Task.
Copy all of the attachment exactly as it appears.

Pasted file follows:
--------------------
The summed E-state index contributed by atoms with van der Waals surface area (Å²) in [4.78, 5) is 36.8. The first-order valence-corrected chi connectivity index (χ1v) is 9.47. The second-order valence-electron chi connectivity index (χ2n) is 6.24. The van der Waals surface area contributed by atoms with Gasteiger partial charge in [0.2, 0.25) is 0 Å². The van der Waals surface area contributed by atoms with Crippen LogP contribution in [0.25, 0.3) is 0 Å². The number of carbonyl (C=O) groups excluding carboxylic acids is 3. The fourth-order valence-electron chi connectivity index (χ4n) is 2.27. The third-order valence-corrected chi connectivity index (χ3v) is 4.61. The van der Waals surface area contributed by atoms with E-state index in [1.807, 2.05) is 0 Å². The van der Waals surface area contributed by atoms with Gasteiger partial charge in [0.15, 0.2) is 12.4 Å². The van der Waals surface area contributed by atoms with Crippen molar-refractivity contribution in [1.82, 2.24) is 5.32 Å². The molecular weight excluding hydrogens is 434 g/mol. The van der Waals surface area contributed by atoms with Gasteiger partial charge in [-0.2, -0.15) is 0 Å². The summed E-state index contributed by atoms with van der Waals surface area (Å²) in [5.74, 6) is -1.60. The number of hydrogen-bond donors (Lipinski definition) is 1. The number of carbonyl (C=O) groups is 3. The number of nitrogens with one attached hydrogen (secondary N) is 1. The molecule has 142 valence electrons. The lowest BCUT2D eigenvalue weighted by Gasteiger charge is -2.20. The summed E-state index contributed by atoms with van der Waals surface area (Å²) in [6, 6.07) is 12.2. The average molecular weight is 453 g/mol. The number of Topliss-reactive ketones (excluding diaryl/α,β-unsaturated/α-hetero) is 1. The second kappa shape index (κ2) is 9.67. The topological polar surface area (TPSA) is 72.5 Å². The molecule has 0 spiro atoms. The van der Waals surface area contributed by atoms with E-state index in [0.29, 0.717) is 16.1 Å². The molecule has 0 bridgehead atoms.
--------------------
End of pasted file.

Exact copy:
The summed E-state index contributed by atoms with van der Waals surface area (Å²) in [4.78, 5) is 36.8. The first-order valence-corrected chi connectivity index (χ1v) is 9.47. The second-order valence-electron chi connectivity index (χ2n) is 6.24. The van der Waals surface area contributed by atoms with Gasteiger partial charge in [0.2, 0.25) is 0 Å². The van der Waals surface area contributed by atoms with Crippen LogP contribution in [0.25, 0.3) is 0 Å². The number of carbonyl (C=O) groups excluding carboxylic acids is 3. The fourth-order valence-electron chi connectivity index (χ4n) is 2.27. The third-order valence-corrected chi connectivity index (χ3v) is 4.61. The van der Waals surface area contributed by atoms with E-state index in [1.807, 2.05) is 0 Å². The van der Waals surface area contributed by atoms with Gasteiger partial charge in [0.15, 0.2) is 12.4 Å². The van der Waals surface area contributed by atoms with Crippen molar-refractivity contribution in [1.82, 2.24) is 5.32 Å². The molecular weight excluding hydrogens is 434 g/mol. The van der Waals surface area contributed by atoms with Gasteiger partial charge in [-0.2, -0.15) is 0 Å². The summed E-state index contributed by atoms with van der Waals surface area (Å²) in [5.74, 6) is -1.60. The number of hydrogen-bond donors (Lipinski definition) is 1. The number of carbonyl (C=O) groups is 3. The number of nitrogens with one attached hydrogen (secondary N) is 1. The molecule has 142 valence electrons. The lowest BCUT2D eigenvalue weighted by Gasteiger charge is -2.20. The summed E-state index contributed by atoms with van der Waals surface area (Å²) in [6, 6.07) is 12.2. The average molecular weight is 453 g/mol. The number of Topliss-reactive ketones (excluding diaryl/α,β-unsaturated/α-hetero) is 1. The second kappa shape index (κ2) is 9.67. The topological polar surface area (TPSA) is 72.5 Å². The molecule has 0 spiro atoms. The van der Waals surface area contributed by atoms with E-state index in [0.29, 0.717) is 16.1 Å². The molecule has 0 bridgehead atoms.